2017 Student Research Conference:
30th Annual Student Research Conference

Rational Design of Canine MSTN: A Gene Related to Athletic Performance


Kelsey R. Wilson
Dr. Brent Buckner, Faculty Mentor

Myostatin is a growth factor that inhibits muscle cell growth and differentiation. In the Whippet dog breed, homozygosity for a mutant allele of MSTN leads to a double-muscled phenotype that makes these dogs less healthy overall. Heterozygotes are more muscular than wild-types and are significantly faster. Thus, variations in myostatin activity are correlated with athletic performance. We have rationally designed MSTN with a goal of enhancing athletic performance using two strategies based on different biological mechanisms. The amino acid substitution strategy uses deep evolutionary and bioinformatic analyses, allowing for identification of amino acids to substitute, thus slightly altering protein structure and function. The codon usage bias strategy considers the genomic tRNA pool and actual codon usage in MSTN to identify codons to modify with silent mutations, resulting in identical protein structure but less translation. We will discuss CRISPR technology by which these performance enhancing alleles could be genetically engineered into dogs and the related ethical implications.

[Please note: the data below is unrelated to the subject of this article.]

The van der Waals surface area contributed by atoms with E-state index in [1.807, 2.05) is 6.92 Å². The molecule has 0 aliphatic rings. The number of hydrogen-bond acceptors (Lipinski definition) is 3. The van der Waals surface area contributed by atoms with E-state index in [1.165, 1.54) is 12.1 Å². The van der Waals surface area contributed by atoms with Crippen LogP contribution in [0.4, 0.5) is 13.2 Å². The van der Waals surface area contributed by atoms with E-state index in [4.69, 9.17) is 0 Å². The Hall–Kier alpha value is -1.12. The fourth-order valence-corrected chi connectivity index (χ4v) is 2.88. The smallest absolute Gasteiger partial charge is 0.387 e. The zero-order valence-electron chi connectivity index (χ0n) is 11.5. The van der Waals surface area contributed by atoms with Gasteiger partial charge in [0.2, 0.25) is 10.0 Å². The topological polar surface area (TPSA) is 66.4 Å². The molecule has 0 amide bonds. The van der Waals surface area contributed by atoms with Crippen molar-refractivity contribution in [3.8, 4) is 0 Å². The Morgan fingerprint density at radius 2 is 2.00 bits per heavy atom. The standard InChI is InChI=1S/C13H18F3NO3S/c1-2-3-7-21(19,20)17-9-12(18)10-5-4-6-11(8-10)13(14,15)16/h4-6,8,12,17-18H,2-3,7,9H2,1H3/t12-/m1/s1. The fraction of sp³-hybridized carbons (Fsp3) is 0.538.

Keywords: genetics, myostatin, canine, athletic performance , genetic engineering

Topic(s):Biology

Presentation Type: Poster

Session: 6-
Location: GEO - SUB
Time: 

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